By Derrick Mathis
Taking the el to the south side, I kept thinking of my mother back in LA. I was going to march in the Bud Billiken Parade and knew that King Drive would be lined with hundreds of women just like her. I imagined I’d be marching in front of my family–aunts, uncles, brothers, sisters, and cousins all standing on the sidelines–and I was nervous.
I’d been in a parade before, but it was the gay pride parade, not the black pride parade. Everybody knows that niggas hate fags. It seems that hating fags is the one topic gangsta rappers and holy rollers can agree on. Of course there are degrees of hostility–some people want to kill ’em, others just want to convert ’em. Nobody knows this more than a black fag like me. Being generally despised by society is one thing, but being despised by your own people is twisted.
Four years ago a small band of local black gays and lesbians fought to march in the parade and finally got in after threatening to sue under the city’s human rights ordinance. Staring out the train window, I wondered if I’d encounter animosity. How would I react to being called a faggot? What if someone threw a beer can or a bottle at me? Would I keep marching while blood dripped down my face?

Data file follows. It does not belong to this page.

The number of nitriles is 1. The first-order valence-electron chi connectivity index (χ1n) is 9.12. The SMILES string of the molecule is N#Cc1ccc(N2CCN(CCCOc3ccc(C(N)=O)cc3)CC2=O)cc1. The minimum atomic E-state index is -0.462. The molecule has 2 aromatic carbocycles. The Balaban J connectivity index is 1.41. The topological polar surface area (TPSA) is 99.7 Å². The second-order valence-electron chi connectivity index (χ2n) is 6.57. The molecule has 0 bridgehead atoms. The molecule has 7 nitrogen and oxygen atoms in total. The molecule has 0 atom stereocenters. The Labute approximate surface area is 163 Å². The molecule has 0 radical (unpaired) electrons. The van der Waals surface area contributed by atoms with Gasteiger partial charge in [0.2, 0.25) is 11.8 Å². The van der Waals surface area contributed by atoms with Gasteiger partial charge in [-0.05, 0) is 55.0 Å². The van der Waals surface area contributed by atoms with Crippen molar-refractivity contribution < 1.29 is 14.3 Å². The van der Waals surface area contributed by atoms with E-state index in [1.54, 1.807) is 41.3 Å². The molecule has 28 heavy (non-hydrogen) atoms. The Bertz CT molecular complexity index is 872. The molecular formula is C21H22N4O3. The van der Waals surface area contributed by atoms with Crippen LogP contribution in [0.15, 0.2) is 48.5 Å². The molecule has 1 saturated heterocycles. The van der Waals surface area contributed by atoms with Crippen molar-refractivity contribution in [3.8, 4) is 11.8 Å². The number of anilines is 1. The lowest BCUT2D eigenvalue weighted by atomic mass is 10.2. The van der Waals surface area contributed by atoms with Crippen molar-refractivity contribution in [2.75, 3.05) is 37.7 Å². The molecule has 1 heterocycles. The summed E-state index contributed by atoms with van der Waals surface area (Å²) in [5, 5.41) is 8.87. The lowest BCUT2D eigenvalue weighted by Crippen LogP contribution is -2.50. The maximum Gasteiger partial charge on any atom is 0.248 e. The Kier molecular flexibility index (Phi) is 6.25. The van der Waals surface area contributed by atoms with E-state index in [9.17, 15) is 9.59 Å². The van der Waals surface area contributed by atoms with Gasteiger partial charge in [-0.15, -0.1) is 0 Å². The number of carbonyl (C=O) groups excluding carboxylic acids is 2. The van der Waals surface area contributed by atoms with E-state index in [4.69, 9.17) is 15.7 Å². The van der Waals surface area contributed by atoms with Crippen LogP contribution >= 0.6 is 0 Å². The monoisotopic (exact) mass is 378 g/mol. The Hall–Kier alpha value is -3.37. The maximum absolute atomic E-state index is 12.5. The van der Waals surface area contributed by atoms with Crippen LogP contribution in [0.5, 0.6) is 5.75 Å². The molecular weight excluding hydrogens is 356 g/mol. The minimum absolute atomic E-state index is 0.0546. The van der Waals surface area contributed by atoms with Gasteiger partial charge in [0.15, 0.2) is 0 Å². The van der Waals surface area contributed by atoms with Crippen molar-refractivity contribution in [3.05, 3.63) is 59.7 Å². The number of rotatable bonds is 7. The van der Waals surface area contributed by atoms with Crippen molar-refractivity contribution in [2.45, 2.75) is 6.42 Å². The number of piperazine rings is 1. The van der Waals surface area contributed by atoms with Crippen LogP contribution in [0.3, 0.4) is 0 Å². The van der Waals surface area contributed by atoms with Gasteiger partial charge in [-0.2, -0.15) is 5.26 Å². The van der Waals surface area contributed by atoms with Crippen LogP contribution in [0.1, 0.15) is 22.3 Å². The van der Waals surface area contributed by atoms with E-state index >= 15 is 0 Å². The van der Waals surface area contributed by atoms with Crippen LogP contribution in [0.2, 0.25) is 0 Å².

Getting off at 35th Street, I passed scores of elaborate floats, high school bands, drill teams, drum corps, church groups, college frats, and beauty queens, all preparing for the five-mile trek. It was an excellent day for a parade–warm and sunny–and I suddenly felt excited. I started to shake off the anxiety that had wreaked havoc on my stomach since leaving home.
But as I turned the corner on Oakwood, my heart stopped. There were only a handful of people on the steps of Holy Angels Church. For some reason I’d expected the turnout to be much larger. I’d pictured a couple hundred of us, a group the size of one of those baton-twirling crews. I ambled awkwardly over to the marchers and introduced myself. I recognized some of their names, including Steve Wakefield of the Night Ministry and Michael O’Connor of the Committee, a black gay and lesbian political action group. I met Robert Schultz of BLACKlines newspaper, Michael Harrington of Chicago Black Lesbians and Gays, and Vernita Gray, who works for the state’s attorney’s office.